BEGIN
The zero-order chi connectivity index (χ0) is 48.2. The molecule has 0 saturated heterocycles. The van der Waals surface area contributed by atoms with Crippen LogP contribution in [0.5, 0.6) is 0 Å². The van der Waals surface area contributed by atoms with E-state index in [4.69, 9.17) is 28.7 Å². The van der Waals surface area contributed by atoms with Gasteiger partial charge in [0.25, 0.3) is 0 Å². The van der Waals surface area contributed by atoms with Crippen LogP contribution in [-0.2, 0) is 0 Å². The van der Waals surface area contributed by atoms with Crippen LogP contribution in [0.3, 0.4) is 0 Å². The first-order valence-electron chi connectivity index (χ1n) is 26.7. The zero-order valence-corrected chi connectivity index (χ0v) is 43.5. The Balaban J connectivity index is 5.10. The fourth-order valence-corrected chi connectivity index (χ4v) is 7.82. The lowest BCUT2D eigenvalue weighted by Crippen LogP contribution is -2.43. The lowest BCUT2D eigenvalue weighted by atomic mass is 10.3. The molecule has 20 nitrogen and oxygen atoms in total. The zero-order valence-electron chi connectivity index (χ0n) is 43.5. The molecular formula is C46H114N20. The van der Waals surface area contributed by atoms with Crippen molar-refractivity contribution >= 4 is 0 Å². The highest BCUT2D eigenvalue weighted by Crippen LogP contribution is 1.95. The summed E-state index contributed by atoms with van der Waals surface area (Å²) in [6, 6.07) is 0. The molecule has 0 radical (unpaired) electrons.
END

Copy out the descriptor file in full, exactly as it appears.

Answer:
The zero-order chi connectivity index (χ0) is 48.2. The molecule has 0 saturated heterocycles. The van der Waals surface area contributed by atoms with Crippen LogP contribution in [0.5, 0.6) is 0 Å². The van der Waals surface area contributed by atoms with E-state index in [4.69, 9.17) is 28.7 Å². The van der Waals surface area contributed by atoms with Gasteiger partial charge in [0.25, 0.3) is 0 Å². The van der Waals surface area contributed by atoms with Crippen LogP contribution in [-0.2, 0) is 0 Å². The van der Waals surface area contributed by atoms with Crippen LogP contribution in [0.3, 0.4) is 0 Å². The first-order valence-electron chi connectivity index (χ1n) is 26.7. The zero-order valence-corrected chi connectivity index (χ0v) is 43.5. The Balaban J connectivity index is 5.10. The fourth-order valence-corrected chi connectivity index (χ4v) is 7.82. The lowest BCUT2D eigenvalue weighted by Crippen LogP contribution is -2.43. The lowest BCUT2D eigenvalue weighted by atomic mass is 10.3. The molecule has 20 nitrogen and oxygen atoms in total. The zero-order valence-electron chi connectivity index (χ0n) is 43.5. The molecular formula is C46H114N20. The van der Waals surface area contributed by atoms with Crippen molar-refractivity contribution >= 4 is 0 Å². The highest BCUT2D eigenvalue weighted by Crippen LogP contribution is 1.95. The summed E-state index contributed by atoms with van der Waals surface area (Å²) in [6, 6.07) is 0. The molecule has 0 radical (unpaired) electrons.